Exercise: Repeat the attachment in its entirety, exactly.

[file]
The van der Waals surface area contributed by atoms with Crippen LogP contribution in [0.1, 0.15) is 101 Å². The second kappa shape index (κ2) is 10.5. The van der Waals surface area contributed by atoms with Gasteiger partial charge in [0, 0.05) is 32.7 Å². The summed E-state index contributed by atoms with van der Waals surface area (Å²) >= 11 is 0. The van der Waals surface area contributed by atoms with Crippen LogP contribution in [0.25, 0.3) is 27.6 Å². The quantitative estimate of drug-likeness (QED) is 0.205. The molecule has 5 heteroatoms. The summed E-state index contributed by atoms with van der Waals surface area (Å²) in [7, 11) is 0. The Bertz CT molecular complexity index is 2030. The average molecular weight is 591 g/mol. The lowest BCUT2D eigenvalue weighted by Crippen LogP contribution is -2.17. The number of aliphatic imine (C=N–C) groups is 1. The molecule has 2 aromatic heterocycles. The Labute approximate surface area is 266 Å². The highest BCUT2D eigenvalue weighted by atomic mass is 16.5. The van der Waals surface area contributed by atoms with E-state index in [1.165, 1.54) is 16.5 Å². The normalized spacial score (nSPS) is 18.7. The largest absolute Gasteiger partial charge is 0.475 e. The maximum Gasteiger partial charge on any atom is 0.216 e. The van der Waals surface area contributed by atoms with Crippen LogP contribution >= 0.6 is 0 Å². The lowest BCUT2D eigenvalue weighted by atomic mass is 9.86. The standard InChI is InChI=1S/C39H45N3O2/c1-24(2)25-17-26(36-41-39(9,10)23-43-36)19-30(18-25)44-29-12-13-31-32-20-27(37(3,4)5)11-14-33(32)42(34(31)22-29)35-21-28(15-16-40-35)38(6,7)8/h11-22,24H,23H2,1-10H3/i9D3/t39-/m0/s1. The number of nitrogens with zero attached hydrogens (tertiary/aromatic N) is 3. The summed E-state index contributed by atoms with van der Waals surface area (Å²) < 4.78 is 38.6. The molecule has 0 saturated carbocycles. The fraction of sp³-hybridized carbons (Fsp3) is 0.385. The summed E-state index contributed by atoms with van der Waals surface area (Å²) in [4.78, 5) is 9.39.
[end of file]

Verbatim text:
The van der Waals surface area contributed by atoms with Crippen LogP contribution in [0.1, 0.15) is 101 Å². The second kappa shape index (κ2) is 10.5. The van der Waals surface area contributed by atoms with Gasteiger partial charge in [0, 0.05) is 32.7 Å². The summed E-state index contributed by atoms with van der Waals surface area (Å²) >= 11 is 0. The van der Waals surface area contributed by atoms with Crippen LogP contribution in [0.25, 0.3) is 27.6 Å². The quantitative estimate of drug-likeness (QED) is 0.205. The molecule has 5 heteroatoms. The summed E-state index contributed by atoms with van der Waals surface area (Å²) in [7, 11) is 0. The Bertz CT molecular complexity index is 2030. The average molecular weight is 591 g/mol. The lowest BCUT2D eigenvalue weighted by Crippen LogP contribution is -2.17. The number of aliphatic imine (C=N–C) groups is 1. The molecule has 2 aromatic heterocycles. The Labute approximate surface area is 266 Å². The highest BCUT2D eigenvalue weighted by atomic mass is 16.5. The van der Waals surface area contributed by atoms with E-state index in [1.165, 1.54) is 16.5 Å². The normalized spacial score (nSPS) is 18.7. The largest absolute Gasteiger partial charge is 0.475 e. The maximum Gasteiger partial charge on any atom is 0.216 e. The van der Waals surface area contributed by atoms with Crippen LogP contribution >= 0.6 is 0 Å². The lowest BCUT2D eigenvalue weighted by atomic mass is 9.86. The standard InChI is InChI=1S/C39H45N3O2/c1-24(2)25-17-26(36-41-39(9,10)23-43-36)19-30(18-25)44-29-12-13-31-32-20-27(37(3,4)5)11-14-33(32)42(34(31)22-29)35-21-28(15-16-40-35)38(6,7)8/h11-22,24H,23H2,1-10H3/i9D3/t39-/m0/s1. The number of nitrogens with zero attached hydrogens (tertiary/aromatic N) is 3. The summed E-state index contributed by atoms with van der Waals surface area (Å²) < 4.78 is 38.6. The molecule has 0 saturated carbocycles. The fraction of sp³-hybridized carbons (Fsp3) is 0.385. The summed E-state index contributed by atoms with van der Waals surface area (Å²) in [4.78, 5) is 9.39.